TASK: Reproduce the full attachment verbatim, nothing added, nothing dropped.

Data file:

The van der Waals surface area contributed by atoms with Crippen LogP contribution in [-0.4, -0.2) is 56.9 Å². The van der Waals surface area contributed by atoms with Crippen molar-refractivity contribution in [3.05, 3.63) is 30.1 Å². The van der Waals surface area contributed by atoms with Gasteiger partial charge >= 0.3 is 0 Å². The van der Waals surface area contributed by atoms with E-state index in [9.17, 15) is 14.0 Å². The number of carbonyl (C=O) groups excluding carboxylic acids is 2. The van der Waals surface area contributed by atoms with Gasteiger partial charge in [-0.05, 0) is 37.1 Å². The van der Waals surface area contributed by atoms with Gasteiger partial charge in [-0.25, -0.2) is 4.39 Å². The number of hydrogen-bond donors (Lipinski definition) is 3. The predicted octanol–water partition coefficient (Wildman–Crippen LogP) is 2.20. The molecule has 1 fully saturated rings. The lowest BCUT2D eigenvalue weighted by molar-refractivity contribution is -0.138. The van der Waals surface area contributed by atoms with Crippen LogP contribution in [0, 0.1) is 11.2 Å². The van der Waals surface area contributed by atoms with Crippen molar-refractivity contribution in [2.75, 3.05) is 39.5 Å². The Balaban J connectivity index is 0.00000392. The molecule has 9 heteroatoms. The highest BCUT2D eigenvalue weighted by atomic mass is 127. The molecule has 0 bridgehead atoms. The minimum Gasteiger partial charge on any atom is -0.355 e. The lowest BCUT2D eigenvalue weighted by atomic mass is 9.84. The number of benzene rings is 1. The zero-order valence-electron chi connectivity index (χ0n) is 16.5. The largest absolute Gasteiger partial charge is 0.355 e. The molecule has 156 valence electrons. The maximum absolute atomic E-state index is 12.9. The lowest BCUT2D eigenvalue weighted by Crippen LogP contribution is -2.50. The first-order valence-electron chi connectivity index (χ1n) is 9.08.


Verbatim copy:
The van der Waals surface area contributed by atoms with Crippen LogP contribution in [-0.4, -0.2) is 56.9 Å². The van der Waals surface area contributed by atoms with Crippen molar-refractivity contribution in [3.05, 3.63) is 30.1 Å². The van der Waals surface area contributed by atoms with Gasteiger partial charge >= 0.3 is 0 Å². The van der Waals surface area contributed by atoms with E-state index in [9.17, 15) is 14.0 Å². The number of carbonyl (C=O) groups excluding carboxylic acids is 2. The van der Waals surface area contributed by atoms with Gasteiger partial charge in [-0.05, 0) is 37.1 Å². The van der Waals surface area contributed by atoms with Gasteiger partial charge in [-0.25, -0.2) is 4.39 Å². The number of hydrogen-bond donors (Lipinski definition) is 3. The predicted octanol–water partition coefficient (Wildman–Crippen LogP) is 2.20. The molecule has 1 fully saturated rings. The lowest BCUT2D eigenvalue weighted by molar-refractivity contribution is -0.138. The van der Waals surface area contributed by atoms with Crippen LogP contribution in [0, 0.1) is 11.2 Å². The van der Waals surface area contributed by atoms with Crippen molar-refractivity contribution in [2.75, 3.05) is 39.5 Å². The Balaban J connectivity index is 0.00000392. The molecule has 9 heteroatoms. The highest BCUT2D eigenvalue weighted by atomic mass is 127. The molecule has 0 bridgehead atoms. The minimum Gasteiger partial charge on any atom is -0.355 e. The lowest BCUT2D eigenvalue weighted by atomic mass is 9.84. The number of benzene rings is 1. The zero-order valence-electron chi connectivity index (χ0n) is 16.5. The largest absolute Gasteiger partial charge is 0.355 e. The molecule has 156 valence electrons. The maximum absolute atomic E-state index is 12.9. The lowest BCUT2D eigenvalue weighted by Crippen LogP contribution is -2.50. The first-order valence-electron chi connectivity index (χ1n) is 9.08.